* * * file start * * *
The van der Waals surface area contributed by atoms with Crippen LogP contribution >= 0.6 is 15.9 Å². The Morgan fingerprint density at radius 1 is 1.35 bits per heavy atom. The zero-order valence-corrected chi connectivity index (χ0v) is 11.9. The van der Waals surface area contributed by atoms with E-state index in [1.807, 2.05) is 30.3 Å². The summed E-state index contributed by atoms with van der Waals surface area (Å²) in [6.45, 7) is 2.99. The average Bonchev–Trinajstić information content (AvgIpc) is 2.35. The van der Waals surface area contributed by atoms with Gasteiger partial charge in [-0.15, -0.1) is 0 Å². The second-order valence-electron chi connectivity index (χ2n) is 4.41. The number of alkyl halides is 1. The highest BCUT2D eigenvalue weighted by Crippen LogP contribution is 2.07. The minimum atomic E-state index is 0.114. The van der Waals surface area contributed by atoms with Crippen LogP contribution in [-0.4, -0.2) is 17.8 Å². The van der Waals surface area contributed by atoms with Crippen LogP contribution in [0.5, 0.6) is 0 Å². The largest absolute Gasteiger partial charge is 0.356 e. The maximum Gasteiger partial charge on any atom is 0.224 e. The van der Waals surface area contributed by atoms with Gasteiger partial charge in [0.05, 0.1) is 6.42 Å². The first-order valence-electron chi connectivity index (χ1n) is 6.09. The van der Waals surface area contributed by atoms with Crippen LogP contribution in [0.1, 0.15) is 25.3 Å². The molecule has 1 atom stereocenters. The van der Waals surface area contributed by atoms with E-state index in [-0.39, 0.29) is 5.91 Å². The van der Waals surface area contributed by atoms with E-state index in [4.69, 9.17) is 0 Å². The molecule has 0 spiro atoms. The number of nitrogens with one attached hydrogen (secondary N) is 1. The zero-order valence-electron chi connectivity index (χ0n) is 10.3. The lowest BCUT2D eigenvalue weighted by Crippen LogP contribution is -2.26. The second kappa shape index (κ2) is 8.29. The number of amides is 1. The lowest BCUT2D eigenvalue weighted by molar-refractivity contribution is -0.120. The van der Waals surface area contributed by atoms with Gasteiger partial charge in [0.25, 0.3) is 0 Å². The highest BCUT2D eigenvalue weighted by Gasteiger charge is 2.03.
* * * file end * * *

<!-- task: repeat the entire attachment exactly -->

The van der Waals surface area contributed by atoms with Crippen LogP contribution >= 0.6 is 15.9 Å². The Morgan fingerprint density at radius 1 is 1.35 bits per heavy atom. The zero-order valence-corrected chi connectivity index (χ0v) is 11.9. The van der Waals surface area contributed by atoms with E-state index in [1.807, 2.05) is 30.3 Å². The summed E-state index contributed by atoms with van der Waals surface area (Å²) in [6.45, 7) is 2.99. The average Bonchev–Trinajstić information content (AvgIpc) is 2.35. The van der Waals surface area contributed by atoms with Gasteiger partial charge in [-0.15, -0.1) is 0 Å². The second-order valence-electron chi connectivity index (χ2n) is 4.41. The number of alkyl halides is 1. The highest BCUT2D eigenvalue weighted by Crippen LogP contribution is 2.07. The minimum atomic E-state index is 0.114. The van der Waals surface area contributed by atoms with Crippen LogP contribution in [-0.4, -0.2) is 17.8 Å². The van der Waals surface area contributed by atoms with Crippen LogP contribution in [0.5, 0.6) is 0 Å². The largest absolute Gasteiger partial charge is 0.356 e. The maximum Gasteiger partial charge on any atom is 0.224 e. The van der Waals surface area contributed by atoms with Gasteiger partial charge in [0.05, 0.1) is 6.42 Å². The first-order valence-electron chi connectivity index (χ1n) is 6.09. The van der Waals surface area contributed by atoms with Crippen LogP contribution in [0.1, 0.15) is 25.3 Å². The molecule has 1 atom stereocenters. The van der Waals surface area contributed by atoms with E-state index in [-0.39, 0.29) is 5.91 Å². The van der Waals surface area contributed by atoms with E-state index in [4.69, 9.17) is 0 Å². The molecule has 0 spiro atoms. The number of nitrogens with one attached hydrogen (secondary N) is 1. The zero-order valence-electron chi connectivity index (χ0n) is 10.3. The lowest BCUT2D eigenvalue weighted by Crippen LogP contribution is -2.26. The second kappa shape index (κ2) is 8.29. The number of amides is 1. The lowest BCUT2D eigenvalue weighted by molar-refractivity contribution is -0.120. The van der Waals surface area contributed by atoms with Gasteiger partial charge in [0.25, 0.3) is 0 Å². The highest BCUT2D eigenvalue weighted by Gasteiger charge is 2.03.